Anyway, I see no serious way to equalize for White if Black plays better earlier. I feel that I should offer some hope to White. Maybe he should skip 8.Qe2 and play something like 8.a3 (a move which White probably plays anyway, and stops …b4 as well as multiple time losses by Bb3-c2). The idea is to get a Bc4 Najdorf with a convenient Ba2 retreat, looking at Nd4 and f4 later later. Then …Nbd7 is probably no longer the best plan, and Black has some problems to solve. Of course, by normal development, I'm sure that Black is still better (this IS the Smith-Morra, after all). In conclusion, I can recommend this well-reasoned book to Sicilian players, and especially those who would like to learn about the nature of gambit play. The price is excellent, by the way: I have seen it listed at only $12 and selling for less.

I can't say much about Steffen Pedersen's 'The Botvinnik Semi-Slav' because I don't know the recent ins and outs of the main Botvinnik Slav lines. I will comment briefly on two sidelines. For those who want more, there's a terrific review by Pedersen's friend Carsten Hansen on the Chess Café website (www.chesscafe.com; the review in question is already in the Archives).

My impression is that Pedersen has been analysing this system for many years. He shares a lot of new analysis, all of it computer-checked, which is a necessity for this most tactical of variations. Everything is covered in meticulous detail, and this book seems a true labour of love. As I will point out later, the extreme technicality of this material does raise questions about the breadth of its appeal.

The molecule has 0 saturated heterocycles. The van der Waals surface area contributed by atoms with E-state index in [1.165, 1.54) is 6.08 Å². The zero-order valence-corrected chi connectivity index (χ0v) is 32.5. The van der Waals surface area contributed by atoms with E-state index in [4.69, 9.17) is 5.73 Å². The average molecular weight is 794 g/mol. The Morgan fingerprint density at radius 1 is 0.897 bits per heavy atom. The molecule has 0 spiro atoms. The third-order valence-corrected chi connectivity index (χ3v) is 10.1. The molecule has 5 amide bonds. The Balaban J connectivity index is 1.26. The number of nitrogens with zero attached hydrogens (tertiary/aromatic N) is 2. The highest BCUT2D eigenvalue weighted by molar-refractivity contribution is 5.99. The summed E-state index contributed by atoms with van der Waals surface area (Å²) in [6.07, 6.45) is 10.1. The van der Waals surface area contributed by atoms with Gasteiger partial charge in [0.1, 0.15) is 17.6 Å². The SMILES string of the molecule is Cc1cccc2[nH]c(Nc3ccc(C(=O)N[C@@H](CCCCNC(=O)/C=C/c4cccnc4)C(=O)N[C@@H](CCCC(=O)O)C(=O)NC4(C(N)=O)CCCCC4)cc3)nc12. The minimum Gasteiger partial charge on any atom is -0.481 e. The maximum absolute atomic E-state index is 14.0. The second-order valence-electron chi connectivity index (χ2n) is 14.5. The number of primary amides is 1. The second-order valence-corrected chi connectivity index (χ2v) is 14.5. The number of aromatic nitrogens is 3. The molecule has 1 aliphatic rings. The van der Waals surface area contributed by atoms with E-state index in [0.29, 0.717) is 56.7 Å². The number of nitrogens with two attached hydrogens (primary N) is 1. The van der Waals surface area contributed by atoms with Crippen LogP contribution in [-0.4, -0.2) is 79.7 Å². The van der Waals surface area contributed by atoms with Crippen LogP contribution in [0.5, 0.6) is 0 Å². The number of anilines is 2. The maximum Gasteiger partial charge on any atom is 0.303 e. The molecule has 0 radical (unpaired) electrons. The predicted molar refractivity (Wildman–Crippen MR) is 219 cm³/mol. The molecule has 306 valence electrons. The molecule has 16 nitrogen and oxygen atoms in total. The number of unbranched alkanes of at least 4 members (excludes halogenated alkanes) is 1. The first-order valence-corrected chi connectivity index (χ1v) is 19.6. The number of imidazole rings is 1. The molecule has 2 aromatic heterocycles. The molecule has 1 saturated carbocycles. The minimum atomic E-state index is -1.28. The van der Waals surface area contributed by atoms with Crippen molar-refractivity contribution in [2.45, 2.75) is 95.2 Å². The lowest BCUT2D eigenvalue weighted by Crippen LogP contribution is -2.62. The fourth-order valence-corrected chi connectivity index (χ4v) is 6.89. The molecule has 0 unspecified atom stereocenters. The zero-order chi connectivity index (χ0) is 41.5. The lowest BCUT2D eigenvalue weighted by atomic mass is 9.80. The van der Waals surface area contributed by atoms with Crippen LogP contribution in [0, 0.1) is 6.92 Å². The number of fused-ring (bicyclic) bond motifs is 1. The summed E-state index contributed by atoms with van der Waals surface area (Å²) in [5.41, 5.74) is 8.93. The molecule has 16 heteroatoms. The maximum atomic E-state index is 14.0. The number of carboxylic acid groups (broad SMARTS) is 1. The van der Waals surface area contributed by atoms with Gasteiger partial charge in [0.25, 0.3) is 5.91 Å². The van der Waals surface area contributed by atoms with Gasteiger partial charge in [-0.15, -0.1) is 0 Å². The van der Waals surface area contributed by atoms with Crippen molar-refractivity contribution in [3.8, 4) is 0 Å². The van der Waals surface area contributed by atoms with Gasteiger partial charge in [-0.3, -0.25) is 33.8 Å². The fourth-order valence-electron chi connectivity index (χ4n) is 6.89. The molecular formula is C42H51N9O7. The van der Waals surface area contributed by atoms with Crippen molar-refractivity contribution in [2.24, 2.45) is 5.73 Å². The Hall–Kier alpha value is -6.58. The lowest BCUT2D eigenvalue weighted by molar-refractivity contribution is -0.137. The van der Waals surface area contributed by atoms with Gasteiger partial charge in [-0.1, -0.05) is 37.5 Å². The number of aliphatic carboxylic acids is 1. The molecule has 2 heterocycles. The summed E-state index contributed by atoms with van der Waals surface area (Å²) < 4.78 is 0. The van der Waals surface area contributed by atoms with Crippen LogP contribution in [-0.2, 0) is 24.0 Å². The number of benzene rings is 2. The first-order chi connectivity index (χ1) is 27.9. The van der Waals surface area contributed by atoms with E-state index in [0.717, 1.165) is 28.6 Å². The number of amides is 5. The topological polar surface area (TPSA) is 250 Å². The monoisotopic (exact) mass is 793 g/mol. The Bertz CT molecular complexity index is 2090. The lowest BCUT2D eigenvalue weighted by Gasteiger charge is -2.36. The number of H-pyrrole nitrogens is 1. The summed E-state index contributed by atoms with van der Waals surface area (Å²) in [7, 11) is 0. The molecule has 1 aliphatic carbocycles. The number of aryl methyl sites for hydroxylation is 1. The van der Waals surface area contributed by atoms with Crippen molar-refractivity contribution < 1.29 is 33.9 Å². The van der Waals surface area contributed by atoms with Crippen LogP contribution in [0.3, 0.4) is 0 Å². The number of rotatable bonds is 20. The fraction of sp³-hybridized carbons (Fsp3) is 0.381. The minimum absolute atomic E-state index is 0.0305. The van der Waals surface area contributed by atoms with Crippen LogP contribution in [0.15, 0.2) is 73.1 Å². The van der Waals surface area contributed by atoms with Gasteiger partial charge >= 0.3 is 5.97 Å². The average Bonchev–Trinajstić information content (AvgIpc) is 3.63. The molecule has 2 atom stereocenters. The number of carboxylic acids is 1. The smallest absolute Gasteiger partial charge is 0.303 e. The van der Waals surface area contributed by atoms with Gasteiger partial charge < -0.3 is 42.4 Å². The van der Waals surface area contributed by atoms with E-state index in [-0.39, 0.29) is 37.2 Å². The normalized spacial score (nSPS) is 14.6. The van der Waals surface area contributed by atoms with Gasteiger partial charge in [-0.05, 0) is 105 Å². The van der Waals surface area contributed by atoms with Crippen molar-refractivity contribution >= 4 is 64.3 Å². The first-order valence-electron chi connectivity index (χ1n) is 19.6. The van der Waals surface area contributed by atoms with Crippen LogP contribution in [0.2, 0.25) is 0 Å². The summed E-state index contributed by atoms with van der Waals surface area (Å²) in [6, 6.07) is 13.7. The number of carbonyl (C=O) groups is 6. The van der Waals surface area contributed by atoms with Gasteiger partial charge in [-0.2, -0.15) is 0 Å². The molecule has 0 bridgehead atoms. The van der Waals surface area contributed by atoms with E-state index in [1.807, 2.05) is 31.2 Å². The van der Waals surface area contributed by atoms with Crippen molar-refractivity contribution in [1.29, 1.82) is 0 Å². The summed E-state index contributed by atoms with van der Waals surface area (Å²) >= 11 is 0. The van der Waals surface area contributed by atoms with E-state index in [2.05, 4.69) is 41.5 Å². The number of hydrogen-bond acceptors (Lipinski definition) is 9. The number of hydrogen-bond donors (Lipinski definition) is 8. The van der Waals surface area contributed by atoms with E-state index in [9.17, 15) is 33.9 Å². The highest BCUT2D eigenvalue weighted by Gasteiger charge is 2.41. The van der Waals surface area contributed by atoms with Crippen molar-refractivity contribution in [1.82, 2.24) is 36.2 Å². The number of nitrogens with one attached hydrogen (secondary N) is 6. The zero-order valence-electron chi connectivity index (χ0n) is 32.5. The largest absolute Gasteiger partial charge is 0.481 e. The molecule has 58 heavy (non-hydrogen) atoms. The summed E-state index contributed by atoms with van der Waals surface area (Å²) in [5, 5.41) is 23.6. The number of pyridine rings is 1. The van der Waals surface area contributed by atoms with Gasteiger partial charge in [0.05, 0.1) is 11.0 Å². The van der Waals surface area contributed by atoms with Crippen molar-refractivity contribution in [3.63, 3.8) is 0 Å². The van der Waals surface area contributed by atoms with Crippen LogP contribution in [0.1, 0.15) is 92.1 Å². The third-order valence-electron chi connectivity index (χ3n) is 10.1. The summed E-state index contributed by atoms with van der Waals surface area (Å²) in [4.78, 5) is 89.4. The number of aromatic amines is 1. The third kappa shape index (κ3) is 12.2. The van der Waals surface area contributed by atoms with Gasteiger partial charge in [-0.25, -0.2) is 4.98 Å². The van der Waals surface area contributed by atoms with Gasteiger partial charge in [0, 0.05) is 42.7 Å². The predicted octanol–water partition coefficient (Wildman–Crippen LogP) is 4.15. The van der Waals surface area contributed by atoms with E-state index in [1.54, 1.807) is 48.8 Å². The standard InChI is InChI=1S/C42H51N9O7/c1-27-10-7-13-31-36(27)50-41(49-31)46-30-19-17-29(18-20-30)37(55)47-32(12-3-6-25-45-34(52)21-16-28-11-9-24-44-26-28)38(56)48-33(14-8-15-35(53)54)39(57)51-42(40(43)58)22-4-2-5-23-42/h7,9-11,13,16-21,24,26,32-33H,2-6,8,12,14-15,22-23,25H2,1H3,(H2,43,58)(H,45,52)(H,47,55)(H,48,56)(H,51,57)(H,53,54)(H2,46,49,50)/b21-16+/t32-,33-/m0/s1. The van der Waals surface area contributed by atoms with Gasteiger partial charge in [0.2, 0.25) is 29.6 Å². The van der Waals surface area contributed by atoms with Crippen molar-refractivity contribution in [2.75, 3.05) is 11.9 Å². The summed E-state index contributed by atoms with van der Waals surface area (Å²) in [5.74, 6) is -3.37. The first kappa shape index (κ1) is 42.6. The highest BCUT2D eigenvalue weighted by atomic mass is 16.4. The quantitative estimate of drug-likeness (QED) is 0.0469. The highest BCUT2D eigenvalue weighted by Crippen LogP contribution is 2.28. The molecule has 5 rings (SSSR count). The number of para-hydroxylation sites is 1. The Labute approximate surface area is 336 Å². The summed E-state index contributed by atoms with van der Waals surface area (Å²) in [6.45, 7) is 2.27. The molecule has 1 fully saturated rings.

I checked two variations I know something about and was pleased with the coverage. In the chapter on 7.a4 (after 1.d4 d5 2.c4 c6 3.Nf3 Nf6 4.Nc3 e6 5.Bg5 dxc4 6.e4 b5, I was impressed by his section on 7…Qb6 8.Bxf6 gxf6 9.Be2 a6 10.0-0 Ra7!ÿ, which includes a very critical game by Pedersen himself. In the Anti-Moscow lines with 5.Bg5 h6 6.Bh4 dxc4 7.e4 g5 8. Bg3 b5, Pedersen has a very good survey of material, with intelligent analysis of the 9.Be2 lines, especially after 9…Bb7 10.h4 and 9…Nbd7 10.d5. I found his coverage of 9.Qc2 inadequate, but that is an obscure line I happen to have played a few times.

Who is this book forÿ A difficult question. It is an advanced work, full of absurdly complicated lines that most players will be horrified by, and not even try to learn. I can't say that lower players will get much out of it (unless they're willing to sacrifice massive amounts of time). So, sadly, such a brilliant work has the limited audience of tournament and very advanced club players who play the Semi-Slav. Nevertheless, I hope that the book's very existence will encourage players to take up this exciting system.

Next, we look at two books by John Emms. 'Easy Guide to the Ruy Lopez' is his 1998 repertoire book on 1.e4 e5 2.Nf3 Nc6 3.Bb5 from White's point of view. As such, it is not a complement to his 'Open Games' book below, since that book recommends a repertoire for Black against all 1.e4 e5 lines played by White, but excluding the Lopez. There is some connection, however: if, as Emms tries to show, all the White systems versus 1.e4 e5 are fairly easily manageable, then White will probably want to start looking at the Lopez.

In general, it's easy to recommend this book to anyone who plays 3.Bb5. Emms is a leading author, and what other resource gives you so many up-to-date lines to playÿ The Lopez tends to be covered in bits and pieces, so this is a much-needed contribution. As I am not an expert in these lines, I will just make a few non-technical remarks. First, there are several occasions (just for example, in the Open Ruy) in which Emms, to his credit, tells of a suggested improvement for Black; but he doesn't then offer a White move in response. This leaves the repertoire-follower somewhat in the lurch. Still, it may just indicate that Black can equalize in a few Lopez lines if he plays well.